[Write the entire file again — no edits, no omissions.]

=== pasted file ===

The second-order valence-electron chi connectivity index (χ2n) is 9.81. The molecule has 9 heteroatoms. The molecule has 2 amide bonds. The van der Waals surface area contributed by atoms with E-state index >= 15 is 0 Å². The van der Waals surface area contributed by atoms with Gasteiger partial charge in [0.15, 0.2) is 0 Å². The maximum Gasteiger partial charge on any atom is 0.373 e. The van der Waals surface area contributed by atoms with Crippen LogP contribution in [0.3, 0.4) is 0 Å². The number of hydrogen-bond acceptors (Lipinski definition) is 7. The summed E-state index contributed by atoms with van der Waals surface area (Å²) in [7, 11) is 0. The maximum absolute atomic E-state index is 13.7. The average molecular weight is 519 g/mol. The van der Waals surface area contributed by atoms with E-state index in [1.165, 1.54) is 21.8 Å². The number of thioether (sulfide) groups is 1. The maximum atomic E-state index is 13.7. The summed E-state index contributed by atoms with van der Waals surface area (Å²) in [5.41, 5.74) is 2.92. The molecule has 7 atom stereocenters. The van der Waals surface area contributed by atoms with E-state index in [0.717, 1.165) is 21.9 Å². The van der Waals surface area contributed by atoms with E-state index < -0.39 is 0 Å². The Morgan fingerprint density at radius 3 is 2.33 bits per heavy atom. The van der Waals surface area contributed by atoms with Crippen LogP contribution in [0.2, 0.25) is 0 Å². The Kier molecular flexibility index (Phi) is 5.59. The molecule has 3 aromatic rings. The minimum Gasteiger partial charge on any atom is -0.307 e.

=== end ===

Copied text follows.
The second-order valence-electron chi connectivity index (χ2n) is 9.81. The molecule has 9 heteroatoms. The molecule has 2 amide bonds. The van der Waals surface area contributed by atoms with E-state index >= 15 is 0 Å². The van der Waals surface area contributed by atoms with Gasteiger partial charge in [0.15, 0.2) is 0 Å². The maximum Gasteiger partial charge on any atom is 0.373 e. The van der Waals surface area contributed by atoms with Crippen LogP contribution in [0.3, 0.4) is 0 Å². The number of hydrogen-bond acceptors (Lipinski definition) is 7. The summed E-state index contributed by atoms with van der Waals surface area (Å²) in [7, 11) is 0. The maximum absolute atomic E-state index is 13.7. The average molecular weight is 519 g/mol. The van der Waals surface area contributed by atoms with E-state index in [1.165, 1.54) is 21.8 Å². The number of thioether (sulfide) groups is 1. The maximum atomic E-state index is 13.7. The summed E-state index contributed by atoms with van der Waals surface area (Å²) in [5.41, 5.74) is 2.92. The molecule has 7 atom stereocenters. The van der Waals surface area contributed by atoms with E-state index in [0.717, 1.165) is 21.9 Å². The van der Waals surface area contributed by atoms with E-state index < -0.39 is 0 Å². The Morgan fingerprint density at radius 3 is 2.33 bits per heavy atom. The van der Waals surface area contributed by atoms with Crippen LogP contribution in [0.2, 0.25) is 0 Å². The Kier molecular flexibility index (Phi) is 5.59. The molecule has 3 aromatic rings. The minimum Gasteiger partial charge on any atom is -0.307 e.